GC: n

S: WHO – (last access: 18 November 2014); WebMD – (last access: 18 November 2014)

N: 1. 1520s from Latin praegnantem (nominative praegnans, originally praegnas) “with child,” literally “before birth,” probably from prae– “before” + root of gnasci “be born”; + -cy, abstract noun suffix of quality or rank, from Latin -cia, -tia, from Greek -kia, -tia, from abstract ending -ia + stem ending -c- or -t-. Literal use attested from 1590s.
2. The condition of having a developing embryo or fetus in the body, after union of an ovum and spermatozoon.
3. Cultural Interrelation: We can mention, among many others, Shakespeare’s Images of Pregnancy (1980) by Elizabeth Merilynne Sacks.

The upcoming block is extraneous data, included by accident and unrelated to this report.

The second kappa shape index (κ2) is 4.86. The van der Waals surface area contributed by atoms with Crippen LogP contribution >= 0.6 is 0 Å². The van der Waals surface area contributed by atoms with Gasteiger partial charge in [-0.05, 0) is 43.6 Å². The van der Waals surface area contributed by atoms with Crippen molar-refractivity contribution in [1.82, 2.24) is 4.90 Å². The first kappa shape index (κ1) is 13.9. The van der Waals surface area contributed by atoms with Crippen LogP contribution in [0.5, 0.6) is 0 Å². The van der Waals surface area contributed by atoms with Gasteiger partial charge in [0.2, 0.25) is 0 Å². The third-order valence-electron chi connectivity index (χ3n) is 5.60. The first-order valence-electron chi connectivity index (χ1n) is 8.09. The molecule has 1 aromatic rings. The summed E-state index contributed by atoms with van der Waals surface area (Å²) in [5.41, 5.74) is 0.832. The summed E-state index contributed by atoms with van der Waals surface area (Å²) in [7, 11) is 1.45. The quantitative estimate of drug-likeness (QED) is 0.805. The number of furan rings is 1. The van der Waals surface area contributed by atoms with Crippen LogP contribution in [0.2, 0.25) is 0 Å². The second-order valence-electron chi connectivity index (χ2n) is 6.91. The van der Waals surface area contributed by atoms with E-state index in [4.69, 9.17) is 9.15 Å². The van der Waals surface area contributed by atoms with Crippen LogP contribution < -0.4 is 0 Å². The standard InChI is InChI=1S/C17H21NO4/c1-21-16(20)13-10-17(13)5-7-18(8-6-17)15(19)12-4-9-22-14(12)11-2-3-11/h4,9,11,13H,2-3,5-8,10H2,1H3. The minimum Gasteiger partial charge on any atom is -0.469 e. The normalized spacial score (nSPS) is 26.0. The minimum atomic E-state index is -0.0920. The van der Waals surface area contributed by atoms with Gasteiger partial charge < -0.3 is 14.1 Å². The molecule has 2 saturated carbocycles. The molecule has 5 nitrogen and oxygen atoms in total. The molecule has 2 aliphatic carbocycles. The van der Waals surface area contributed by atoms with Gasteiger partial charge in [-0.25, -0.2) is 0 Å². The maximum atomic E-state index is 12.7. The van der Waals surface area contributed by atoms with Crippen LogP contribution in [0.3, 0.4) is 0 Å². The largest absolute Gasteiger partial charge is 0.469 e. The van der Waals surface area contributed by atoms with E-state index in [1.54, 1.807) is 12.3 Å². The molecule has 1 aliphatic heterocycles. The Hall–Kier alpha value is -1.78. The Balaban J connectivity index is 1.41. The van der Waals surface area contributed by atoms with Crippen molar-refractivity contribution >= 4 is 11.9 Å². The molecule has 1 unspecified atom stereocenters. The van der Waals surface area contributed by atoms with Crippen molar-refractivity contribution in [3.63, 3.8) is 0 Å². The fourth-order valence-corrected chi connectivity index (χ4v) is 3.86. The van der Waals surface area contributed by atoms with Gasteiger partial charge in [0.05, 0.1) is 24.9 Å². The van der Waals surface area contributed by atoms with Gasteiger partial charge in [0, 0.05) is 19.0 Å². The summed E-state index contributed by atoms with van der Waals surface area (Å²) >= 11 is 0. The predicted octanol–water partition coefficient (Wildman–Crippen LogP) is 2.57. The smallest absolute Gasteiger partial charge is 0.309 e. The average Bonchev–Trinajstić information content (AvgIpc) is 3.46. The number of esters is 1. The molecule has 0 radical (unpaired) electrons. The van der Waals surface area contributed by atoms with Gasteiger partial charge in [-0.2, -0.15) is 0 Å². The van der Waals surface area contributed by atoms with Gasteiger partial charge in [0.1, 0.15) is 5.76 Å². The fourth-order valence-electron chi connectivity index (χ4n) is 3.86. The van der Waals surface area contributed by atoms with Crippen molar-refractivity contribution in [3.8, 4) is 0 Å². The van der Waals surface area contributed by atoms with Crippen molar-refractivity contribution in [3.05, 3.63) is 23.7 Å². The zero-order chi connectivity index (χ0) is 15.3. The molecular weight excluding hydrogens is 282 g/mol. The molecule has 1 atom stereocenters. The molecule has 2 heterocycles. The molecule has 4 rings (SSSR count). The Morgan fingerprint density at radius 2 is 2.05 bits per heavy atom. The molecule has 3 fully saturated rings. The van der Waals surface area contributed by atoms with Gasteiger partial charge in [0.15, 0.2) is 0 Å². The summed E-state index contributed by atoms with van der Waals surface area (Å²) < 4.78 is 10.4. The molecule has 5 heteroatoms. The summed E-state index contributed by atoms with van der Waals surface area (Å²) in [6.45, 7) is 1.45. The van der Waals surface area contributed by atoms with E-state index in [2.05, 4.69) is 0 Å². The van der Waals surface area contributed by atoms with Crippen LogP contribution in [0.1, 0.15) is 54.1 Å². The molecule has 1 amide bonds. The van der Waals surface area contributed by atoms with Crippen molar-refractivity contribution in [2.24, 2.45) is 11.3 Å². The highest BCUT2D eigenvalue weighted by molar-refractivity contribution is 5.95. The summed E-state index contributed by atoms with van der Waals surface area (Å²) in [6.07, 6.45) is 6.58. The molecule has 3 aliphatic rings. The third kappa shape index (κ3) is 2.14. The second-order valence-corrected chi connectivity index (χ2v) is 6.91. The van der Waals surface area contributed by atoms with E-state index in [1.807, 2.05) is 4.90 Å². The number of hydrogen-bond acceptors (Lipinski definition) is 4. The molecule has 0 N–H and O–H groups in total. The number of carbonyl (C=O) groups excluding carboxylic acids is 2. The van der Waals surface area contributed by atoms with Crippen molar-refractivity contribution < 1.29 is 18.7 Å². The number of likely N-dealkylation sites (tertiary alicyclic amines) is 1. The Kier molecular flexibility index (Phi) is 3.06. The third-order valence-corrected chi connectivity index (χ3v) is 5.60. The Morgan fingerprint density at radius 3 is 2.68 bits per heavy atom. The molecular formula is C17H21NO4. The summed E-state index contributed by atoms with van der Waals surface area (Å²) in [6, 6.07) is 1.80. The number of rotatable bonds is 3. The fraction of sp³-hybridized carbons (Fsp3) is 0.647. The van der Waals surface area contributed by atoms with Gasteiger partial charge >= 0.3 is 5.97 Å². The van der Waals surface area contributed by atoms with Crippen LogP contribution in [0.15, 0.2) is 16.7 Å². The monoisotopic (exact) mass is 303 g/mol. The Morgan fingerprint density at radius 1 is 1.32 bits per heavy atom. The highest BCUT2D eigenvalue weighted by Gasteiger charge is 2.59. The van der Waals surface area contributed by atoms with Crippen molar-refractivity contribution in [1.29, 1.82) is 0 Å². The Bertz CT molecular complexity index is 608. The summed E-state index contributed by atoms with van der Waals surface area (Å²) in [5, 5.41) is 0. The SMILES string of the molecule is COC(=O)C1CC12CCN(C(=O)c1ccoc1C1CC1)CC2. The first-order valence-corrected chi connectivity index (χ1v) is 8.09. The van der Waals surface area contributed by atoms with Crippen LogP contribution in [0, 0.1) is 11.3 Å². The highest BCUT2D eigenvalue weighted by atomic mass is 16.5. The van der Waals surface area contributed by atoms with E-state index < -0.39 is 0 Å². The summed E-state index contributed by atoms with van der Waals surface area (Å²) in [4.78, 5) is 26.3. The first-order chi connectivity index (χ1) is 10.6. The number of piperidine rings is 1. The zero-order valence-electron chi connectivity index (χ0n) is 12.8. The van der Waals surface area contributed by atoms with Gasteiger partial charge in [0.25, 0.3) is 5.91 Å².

S: 1. OED – y (last access: 18 November 2014). 2. TERMIUM PLUS (last access: 18 November 2014). 3. (last access: 7 May 2016).


CR: abortion, afterpains, Cesarean section, childbed, childbirth, embryo, fetus, folic acid, midwife, nulligravida, nullipara, prolactin, ultrasonography.